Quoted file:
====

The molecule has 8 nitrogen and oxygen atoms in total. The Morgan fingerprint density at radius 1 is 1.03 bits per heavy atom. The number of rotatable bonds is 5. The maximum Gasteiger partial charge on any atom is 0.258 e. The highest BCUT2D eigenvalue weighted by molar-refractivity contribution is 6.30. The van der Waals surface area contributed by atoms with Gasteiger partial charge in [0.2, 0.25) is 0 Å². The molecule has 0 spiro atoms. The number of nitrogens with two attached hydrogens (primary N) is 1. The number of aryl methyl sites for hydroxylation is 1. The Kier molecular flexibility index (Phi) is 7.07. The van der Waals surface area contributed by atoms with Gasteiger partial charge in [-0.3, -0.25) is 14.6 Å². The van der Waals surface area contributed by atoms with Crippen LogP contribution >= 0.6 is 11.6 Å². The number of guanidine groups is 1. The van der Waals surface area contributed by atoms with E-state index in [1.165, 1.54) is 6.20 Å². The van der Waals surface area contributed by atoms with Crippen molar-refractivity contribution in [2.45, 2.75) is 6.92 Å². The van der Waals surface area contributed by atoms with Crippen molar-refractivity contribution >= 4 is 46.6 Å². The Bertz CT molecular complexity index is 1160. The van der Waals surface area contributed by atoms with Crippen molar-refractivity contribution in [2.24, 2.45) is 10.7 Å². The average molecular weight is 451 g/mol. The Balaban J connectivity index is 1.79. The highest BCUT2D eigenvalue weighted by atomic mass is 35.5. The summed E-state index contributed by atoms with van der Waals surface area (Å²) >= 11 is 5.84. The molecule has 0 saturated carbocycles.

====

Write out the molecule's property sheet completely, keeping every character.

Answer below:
The molecule has 8 nitrogen and oxygen atoms in total. The Morgan fingerprint density at radius 1 is 1.03 bits per heavy atom. The number of rotatable bonds is 5. The maximum Gasteiger partial charge on any atom is 0.258 e. The highest BCUT2D eigenvalue weighted by molar-refractivity contribution is 6.30. The van der Waals surface area contributed by atoms with Gasteiger partial charge in [0.2, 0.25) is 0 Å². The molecule has 0 spiro atoms. The number of nitrogens with two attached hydrogens (primary N) is 1. The number of aryl methyl sites for hydroxylation is 1. The Kier molecular flexibility index (Phi) is 7.07. The van der Waals surface area contributed by atoms with Gasteiger partial charge in [-0.3, -0.25) is 14.6 Å². The van der Waals surface area contributed by atoms with Crippen LogP contribution >= 0.6 is 11.6 Å². The number of guanidine groups is 1. The van der Waals surface area contributed by atoms with E-state index in [1.165, 1.54) is 6.20 Å². The van der Waals surface area contributed by atoms with Crippen molar-refractivity contribution in [2.45, 2.75) is 6.92 Å². The van der Waals surface area contributed by atoms with Crippen molar-refractivity contribution >= 4 is 46.6 Å². The Bertz CT molecular complexity index is 1160. The van der Waals surface area contributed by atoms with Crippen molar-refractivity contribution in [2.24, 2.45) is 10.7 Å². The average molecular weight is 451 g/mol. The Balaban J connectivity index is 1.79. The highest BCUT2D eigenvalue weighted by atomic mass is 35.5. The summed E-state index contributed by atoms with van der Waals surface area (Å²) >= 11 is 5.84. The molecule has 0 saturated carbocycles.